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how the ball came to be in the cream can.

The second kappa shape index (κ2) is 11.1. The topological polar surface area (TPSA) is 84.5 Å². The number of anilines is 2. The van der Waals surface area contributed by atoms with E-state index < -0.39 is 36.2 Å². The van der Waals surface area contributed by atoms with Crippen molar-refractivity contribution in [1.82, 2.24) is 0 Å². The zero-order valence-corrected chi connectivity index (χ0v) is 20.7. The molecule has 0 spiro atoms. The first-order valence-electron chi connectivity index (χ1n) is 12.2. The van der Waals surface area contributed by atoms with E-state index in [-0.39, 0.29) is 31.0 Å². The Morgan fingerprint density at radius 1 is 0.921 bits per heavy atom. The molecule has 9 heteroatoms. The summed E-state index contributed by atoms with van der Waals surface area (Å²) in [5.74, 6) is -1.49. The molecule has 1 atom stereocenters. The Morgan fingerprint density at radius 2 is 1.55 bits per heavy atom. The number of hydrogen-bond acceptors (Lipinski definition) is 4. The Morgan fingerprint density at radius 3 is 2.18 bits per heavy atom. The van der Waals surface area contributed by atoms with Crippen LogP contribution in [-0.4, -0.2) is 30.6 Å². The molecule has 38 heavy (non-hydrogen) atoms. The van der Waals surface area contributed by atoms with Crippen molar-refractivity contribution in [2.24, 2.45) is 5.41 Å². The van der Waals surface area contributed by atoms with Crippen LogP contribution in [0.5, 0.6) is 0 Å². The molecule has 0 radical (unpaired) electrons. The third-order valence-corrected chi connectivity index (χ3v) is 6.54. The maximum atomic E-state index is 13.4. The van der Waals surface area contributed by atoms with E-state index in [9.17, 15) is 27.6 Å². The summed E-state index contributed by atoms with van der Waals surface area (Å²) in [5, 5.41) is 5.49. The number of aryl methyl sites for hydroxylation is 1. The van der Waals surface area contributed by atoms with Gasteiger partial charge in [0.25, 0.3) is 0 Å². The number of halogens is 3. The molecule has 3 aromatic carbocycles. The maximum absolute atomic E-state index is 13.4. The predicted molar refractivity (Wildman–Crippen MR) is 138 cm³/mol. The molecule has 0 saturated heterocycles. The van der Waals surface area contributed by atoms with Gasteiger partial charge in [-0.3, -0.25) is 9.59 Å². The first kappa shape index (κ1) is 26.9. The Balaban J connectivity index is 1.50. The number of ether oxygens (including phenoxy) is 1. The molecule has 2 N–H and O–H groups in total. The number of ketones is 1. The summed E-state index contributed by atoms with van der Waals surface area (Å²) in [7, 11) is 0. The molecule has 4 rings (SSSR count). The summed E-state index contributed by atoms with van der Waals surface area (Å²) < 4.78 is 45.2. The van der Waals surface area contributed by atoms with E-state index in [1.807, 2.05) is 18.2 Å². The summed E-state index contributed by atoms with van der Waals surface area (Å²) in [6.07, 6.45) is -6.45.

The can had stood directly under the win dow, which was open. In passing through the window the ball had dropped on the loose cover of the can. This had tipped enough to allow the ball to fall into the can. Then the cover had risen to its place. "I'm sorry the cream is spoiled," Carl said, "but maybe the little pigs will like it. And, William, I am sorry I said ? " William laughed. "Oh, don't let's be sorry, Carl! Let's be glad! Say, if grandpa will let us both go to the mill with him, we'll pick ;il I the berries when we come back." "Course we will. Wc like to do things to gether." ? Hope Daring. WRONG SIDE OUT. ?Iack was cross; nothing pleased him. His mother gave him the choicest morsels for his breakfast, and the nicest toys; bnt he did noth ing but fret and complain. At last his mother said : "Jack, I want yon now to go right up to your room and put on all your clothes wrong side out." Jack stared in astonishment. "I mean it, Jack," she repeated. Jack had to mind, lie had to turn his stock ings wrong side out, and put on his coat and his pants and his collar wrong side out. When his mother came up to him, there be stood ? a forlorn and funny-looking boy, all linings and seams and ravelings ? before the glass, wondering what his mother meant; but he was not quite clear in his conscience. Then his mother, turning him around, said, "This is what you have been doing all day, making the worst of everything. You have been turn ing everything wrong side out. Do you really like your things this way so much, Jack?" "No, mamma," answered Jack, very shame facedly. "Can't T turn them right?" "Yes, you may if you try to speak and do what is pleasant. You must do with your tem per and manners as you prefer to do with clothes, wear them right side out." ? Ex. Children's Letters KNITTING AND BUYING STAMPS. Dear Presbyterian: This is my second let ter to you. I am eleven years old and will be in the seventh grade this year. I have knit ted three pair of wristlets for the Red Cros| and am working on a sweater now. I have eight little kittens and two cats. I have bought two War Savings Stamps. I will close by asking a question: Which is the shortest verse in the second chapter of St. Luke? Your friend, Branford, Fla. Ilattie L. Kemp. Dear Ilattie: We are glad to hear from you again and to know what a patriotic girl you are. II. A. AN INTERESTING LETTER. Dear Presbyterian: I have solved Kate Ward's enigma. "Blessed are the pure in heart, for they shall see Clod" (Matt. 5:8). Also Margie Middleton's enigma, "lie maketh me to lie down in green pastures" (Ps. 23:2, first clause). Also Ethel Ann McClure's enigma, "Jesus wept" (John 11:35). The an swer to the question of Elizabeth Wright, " Who was the beloved disciple?" John. Also Mary E. Rankin's, "IIow many yfcars did the son of Nebat reign?" Jeroboam, the son of Nebat, reigned twenty-two years. I belong to the local Junior Red Cross. We made two quilts. We have not put the second one to gether yet. I knit ten squares. . My sister Genevieve made six squares. We also made gun wipes. The big girls made hospital gar ments. I was in the Junior Red Cross play, loo. I love to go to Sunday school. Easter we had a Home Mission service, and had a little log cabin iti front of the church. The children marched up and dropped the money in the chimney. We had a fine collection. In the spring I recited the Shorter Catechism and received a Bible. We think it is very nice that Bibles and Testaments are given to the little children. I will ask two questions: How many men helped to write the Bible? How long did it take to write it? Your friend, Cornelia Portcrfichl. Bunker Hill, W. Ya. Dear Cornelia: We have all enjoyed your letter. You told us more interesting things than some of the girls and boys do. You have done fine Bible work, and we see you are doing patriotic work, too. H. A. FIFTY YEARS. Dear Presbyterian : I am a little girl eight years old. My grandfather has taken this paper for over fifty years. I like the stories and letters and I thought I would like to write one. I have knitted four squares, and have given them to the school. I hope this letter will be in the paper. I want to surprise my grandfather. I go to Sunday school every time that I can. I am going away soon. I will write again. Your little unknown friend, Elizabeth Rodd Kendall. New Orleans, La. Dear Elizabeth : We are glad you like our stories and letters. I hope you may read the Presbyterian for fifty years, too. Write us about your trip. H. A. A NEW PUZZLE. Dear Presbyterian : I have solved Frances Lee Jones' enigma. It is, "Blessed are they that mourn, for they shall be comforted" (Matt. 5:4). I recited the Child's Catechism in 1913 and received a Testament. This spring I recited the Shorter Catechism and received a Bible. I like to read them. 1 have made a puzzle. It is the names of men mentioned in the Bible with the letters mixed. Who are they? (1) 1 a d n e i; (2) tuhsealma; (3) a m a n a n; (4) s d n n c o i e m ; (5) a h s e s n m a ; (6) zehaikhe; (7) n g d i o e; (8) hriazeme; (9) sjhpeo; (10) a h s u j o. We belong to the Junior Red Cross and we had a little play called "Uncle Sam's Children" and a drill. We have a nice, big Sunday school. I am in the junior class. I will ask a question: What did Jesus say when he healed the man sick of the palsy? Your friend, Genevieve Porterfield. Bunker Hill, W. Va. % 7 Dear Genevieve: I am glad yon have sent us a new kind of puzzle. Watch for the one who ean solve it. You have done good work on. your Bible study and catechism. II. A. "DADDY" IN THE ARMY. Dear Presbyterian : This is my second let ter to you. I was seven years old the last time 1 wrote to you, but now I am ten years old. I have an uncle in the army and my daddy is going to the army soon. He is a doctor, and 1 go with him on trips sometimes, but I cannot go when he goes to war. We have been to the mountains this summer and had a good time. 1 have a little sister and brother. 1 want to surprise my grandmother. Your friend, Grace Campbell. Dear Graee: We are glad to have a letter from you again, and hope you won't wait so long before he next one. 1 know you will be proud of your soldier, even if you do miss him so much. II. A. THREE UNCLES IN SERVICE. Dear Presbyterian: This is my first letter 1o you. 1 like to read your letters and stories. I am ten years old and will be in the fifth grade next year. I have two uncles in the army and one in the navy. I must close. Your friend, Clover, S. C. Elizabeth Bryson. Dear Elizabeth: We are all glad that you wrote and hope you will do so again. I know you are proud of those uncles. Do you write to them? 1 am sure they would like to have letters from you. H. A. SUPPORTS BELGIAN BABY. Dear Presbyterian : This is my first letter to you. I like to read the letters so much. Our school supported one Belgian baby. I am very interested in all war work and have four War Savings Stamps and eight Thrift Stamps. I have a kitten and a dog. My little kitten's name is Spunk. I like to read. It is raining now, and has been raining every day this week. I am a member of the Red Cross. Mars Bluff, S. C. Anna May Davis. I Dear Anna: We are always glad to hear of the war work our girls and boys are doing. It is good to know that we can do our part to help, isn't it? II. A. AN UNCONSCIOUS INFLUENCE. Editor Frank Willis Barnett, of the Alabama Baptist, says: "Many years ago, at North field, when conducting a class at one of the student conferences, I rose early, that I might prepare my work fresh each morning. The man with whom I stayed was a missionary in India ? quiet, unnoticed and without special leadership in the conference. Not a single morning did I rise without finding my room mate on his knees before an open Bible. All the experiences of that conference, the man of God who spoke, the earnest address he deliv ered ? all have gone from my mind; but the living impression of that man of prayer has never gone. All unconsciously, he influenced my belief in prayer, and gave me its deeper meaning." SINGING AND DOING. "How sweetly the Primary Department sings!" said a lady visitor. Then she went in to hear them. "I will follow Jesus all the way," sang the children. "The dear children!" thought the lady. "How earnestly they sing!" .Tust then she saw a boy snatch a picture card from another, and at once a little hand snatched it back. All the time the little lips were singing, "I will follow Jesus all the way." But oh, was it true ! How much did it mean T They were not following him then, surety Our Little Ones.